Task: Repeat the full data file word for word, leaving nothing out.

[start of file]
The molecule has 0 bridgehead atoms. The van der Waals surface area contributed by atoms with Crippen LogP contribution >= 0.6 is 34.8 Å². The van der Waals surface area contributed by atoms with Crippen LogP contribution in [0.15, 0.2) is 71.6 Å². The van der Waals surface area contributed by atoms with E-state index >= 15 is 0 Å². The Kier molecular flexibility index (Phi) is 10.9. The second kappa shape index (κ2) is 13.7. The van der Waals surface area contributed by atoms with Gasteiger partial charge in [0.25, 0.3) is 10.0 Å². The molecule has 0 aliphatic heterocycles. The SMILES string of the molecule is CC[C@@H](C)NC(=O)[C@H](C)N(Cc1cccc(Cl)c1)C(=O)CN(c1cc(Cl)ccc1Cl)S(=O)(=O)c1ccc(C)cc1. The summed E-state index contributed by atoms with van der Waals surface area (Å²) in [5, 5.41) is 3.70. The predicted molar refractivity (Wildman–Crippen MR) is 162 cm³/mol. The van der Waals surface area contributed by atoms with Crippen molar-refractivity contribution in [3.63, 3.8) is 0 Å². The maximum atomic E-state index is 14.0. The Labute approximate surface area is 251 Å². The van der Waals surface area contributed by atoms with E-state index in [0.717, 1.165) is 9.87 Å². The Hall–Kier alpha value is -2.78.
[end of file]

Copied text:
The molecule has 0 bridgehead atoms. The van der Waals surface area contributed by atoms with Crippen LogP contribution >= 0.6 is 34.8 Å². The van der Waals surface area contributed by atoms with Crippen LogP contribution in [0.15, 0.2) is 71.6 Å². The van der Waals surface area contributed by atoms with E-state index >= 15 is 0 Å². The Kier molecular flexibility index (Phi) is 10.9. The second kappa shape index (κ2) is 13.7. The van der Waals surface area contributed by atoms with Gasteiger partial charge in [0.25, 0.3) is 10.0 Å². The molecule has 0 aliphatic heterocycles. The SMILES string of the molecule is CC[C@@H](C)NC(=O)[C@H](C)N(Cc1cccc(Cl)c1)C(=O)CN(c1cc(Cl)ccc1Cl)S(=O)(=O)c1ccc(C)cc1. The summed E-state index contributed by atoms with van der Waals surface area (Å²) in [5, 5.41) is 3.70. The predicted molar refractivity (Wildman–Crippen MR) is 162 cm³/mol. The van der Waals surface area contributed by atoms with Crippen molar-refractivity contribution in [3.63, 3.8) is 0 Å². The maximum atomic E-state index is 14.0. The Labute approximate surface area is 251 Å². The van der Waals surface area contributed by atoms with E-state index in [0.717, 1.165) is 9.87 Å². The Hall–Kier alpha value is -2.78.